Regional observers have universally condemned the outcome, with the Peninsula’s editorial characterizing it as the “victory of a tyrant…. The results send several messages and have huge consequences. First of all, it shows the radicalization of the Israeli society and their significant turn to the right. It seems a majority of Israelis share Netanyahu’s view about Palestinians. The right-wing leader has built his fortunes on the sole issue of security as his government was a complete failure in improving the lives of ordinary people and in ensuring economic equality….Netanyahu is an epitome of everything negative in Israeli politics and society and the fact that Israelis have embraced him shows he has been able to brainwash them. He specializes in politics of fear. He used a 28-second video on the election day to warn that Israeli Arabs were voting in droves and his incendiary remarks were nothing but racism.”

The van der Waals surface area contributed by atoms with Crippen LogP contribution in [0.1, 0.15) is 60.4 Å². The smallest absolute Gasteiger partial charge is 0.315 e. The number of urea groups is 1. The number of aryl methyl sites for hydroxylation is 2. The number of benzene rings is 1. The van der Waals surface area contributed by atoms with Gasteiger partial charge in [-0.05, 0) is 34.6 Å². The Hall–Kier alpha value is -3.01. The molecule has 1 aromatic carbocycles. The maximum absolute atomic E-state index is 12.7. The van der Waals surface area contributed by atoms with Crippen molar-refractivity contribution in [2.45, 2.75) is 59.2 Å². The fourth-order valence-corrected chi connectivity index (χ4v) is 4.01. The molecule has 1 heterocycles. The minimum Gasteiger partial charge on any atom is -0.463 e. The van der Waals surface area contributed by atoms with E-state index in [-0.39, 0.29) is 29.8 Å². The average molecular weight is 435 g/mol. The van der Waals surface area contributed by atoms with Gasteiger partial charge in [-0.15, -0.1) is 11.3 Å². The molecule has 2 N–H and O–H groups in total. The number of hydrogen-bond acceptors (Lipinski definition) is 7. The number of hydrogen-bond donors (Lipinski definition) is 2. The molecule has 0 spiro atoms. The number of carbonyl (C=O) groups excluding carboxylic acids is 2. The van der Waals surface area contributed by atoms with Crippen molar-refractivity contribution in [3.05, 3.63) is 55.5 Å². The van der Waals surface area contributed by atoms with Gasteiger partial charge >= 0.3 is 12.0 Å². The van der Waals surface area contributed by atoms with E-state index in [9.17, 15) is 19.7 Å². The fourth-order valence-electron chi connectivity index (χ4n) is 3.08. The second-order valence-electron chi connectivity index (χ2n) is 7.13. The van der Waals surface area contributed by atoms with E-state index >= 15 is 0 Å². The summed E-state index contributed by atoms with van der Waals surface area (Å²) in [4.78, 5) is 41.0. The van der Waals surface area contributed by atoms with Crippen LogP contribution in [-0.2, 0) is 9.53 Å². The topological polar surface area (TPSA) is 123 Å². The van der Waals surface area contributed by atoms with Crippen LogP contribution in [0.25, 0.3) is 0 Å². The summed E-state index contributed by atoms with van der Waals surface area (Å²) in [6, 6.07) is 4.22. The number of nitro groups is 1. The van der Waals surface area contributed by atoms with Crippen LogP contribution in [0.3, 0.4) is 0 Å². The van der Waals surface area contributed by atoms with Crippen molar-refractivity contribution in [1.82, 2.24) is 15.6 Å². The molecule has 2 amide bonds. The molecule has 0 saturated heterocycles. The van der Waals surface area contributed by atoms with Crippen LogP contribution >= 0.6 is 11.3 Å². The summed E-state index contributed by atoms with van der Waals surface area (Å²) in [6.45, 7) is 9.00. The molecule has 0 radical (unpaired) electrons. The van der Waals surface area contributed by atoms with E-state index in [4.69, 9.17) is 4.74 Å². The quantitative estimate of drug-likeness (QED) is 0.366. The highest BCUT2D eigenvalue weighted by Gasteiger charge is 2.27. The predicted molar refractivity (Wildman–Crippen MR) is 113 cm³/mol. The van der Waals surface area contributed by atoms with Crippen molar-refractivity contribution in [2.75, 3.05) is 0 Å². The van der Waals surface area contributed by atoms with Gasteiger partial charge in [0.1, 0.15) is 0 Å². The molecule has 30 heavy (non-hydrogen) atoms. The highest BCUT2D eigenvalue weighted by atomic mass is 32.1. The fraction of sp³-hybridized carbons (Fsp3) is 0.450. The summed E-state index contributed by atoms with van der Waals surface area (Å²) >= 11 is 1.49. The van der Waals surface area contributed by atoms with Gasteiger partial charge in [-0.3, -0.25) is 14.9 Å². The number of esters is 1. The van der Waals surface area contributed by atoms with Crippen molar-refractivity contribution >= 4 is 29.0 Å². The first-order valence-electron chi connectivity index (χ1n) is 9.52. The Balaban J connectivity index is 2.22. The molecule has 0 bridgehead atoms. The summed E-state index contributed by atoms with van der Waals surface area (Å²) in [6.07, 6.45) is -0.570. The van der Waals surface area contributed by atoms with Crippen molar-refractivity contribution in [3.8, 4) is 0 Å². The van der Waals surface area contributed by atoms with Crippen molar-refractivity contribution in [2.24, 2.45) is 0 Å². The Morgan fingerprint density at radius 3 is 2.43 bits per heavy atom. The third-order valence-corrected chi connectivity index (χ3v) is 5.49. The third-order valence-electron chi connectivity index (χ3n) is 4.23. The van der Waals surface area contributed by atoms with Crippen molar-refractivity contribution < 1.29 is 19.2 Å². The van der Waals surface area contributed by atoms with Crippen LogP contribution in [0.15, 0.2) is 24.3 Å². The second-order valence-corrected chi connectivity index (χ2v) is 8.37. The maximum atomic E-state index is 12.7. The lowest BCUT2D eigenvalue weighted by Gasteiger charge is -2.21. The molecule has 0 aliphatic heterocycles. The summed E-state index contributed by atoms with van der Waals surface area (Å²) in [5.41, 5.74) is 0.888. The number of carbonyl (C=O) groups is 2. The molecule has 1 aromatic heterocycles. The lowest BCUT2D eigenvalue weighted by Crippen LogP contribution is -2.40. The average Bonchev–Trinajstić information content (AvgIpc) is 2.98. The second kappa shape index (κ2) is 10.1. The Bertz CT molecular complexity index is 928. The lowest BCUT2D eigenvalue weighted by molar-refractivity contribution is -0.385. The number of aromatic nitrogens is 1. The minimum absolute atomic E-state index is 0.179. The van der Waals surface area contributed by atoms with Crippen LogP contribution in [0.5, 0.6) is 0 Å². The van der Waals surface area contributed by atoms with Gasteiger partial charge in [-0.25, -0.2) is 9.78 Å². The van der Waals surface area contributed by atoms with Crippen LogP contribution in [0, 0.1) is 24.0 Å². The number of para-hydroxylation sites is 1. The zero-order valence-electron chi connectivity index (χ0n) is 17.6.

The Gulf Times editorial, on the other hand, comments on the implications of Mr. Netanyahu’s electoral victory, concerned that it might very well spell the end of the peace process with the Palestinians: “Pre-poll sentiment indicated Netanyahu would struggle to retain power, but towards the final leg of campaigning he ratcheted up his rhetoric with the stunning declaration that the Palestinians will never have a state of their own as long as he is in power. The fact that it swung the vote in his favour itself speaks volumes of the difficulties genuine peacemakers will have to endure, besides dealing somewhat of a death blow to the hopes and dreams of the Palestinians.  A Palestinian state was the foundation of Middle Eastern peacemaking efforts for several years, but by abandoning it in one opportunistic masterstroke, Netanyahu has proven that nothing matters more to him than power which, tragically, he can only have by warmongering….Palestinians can expect more invasions, assassinations and general mayhem over the next few years. The tragedy is, nothing has ever changed for them.”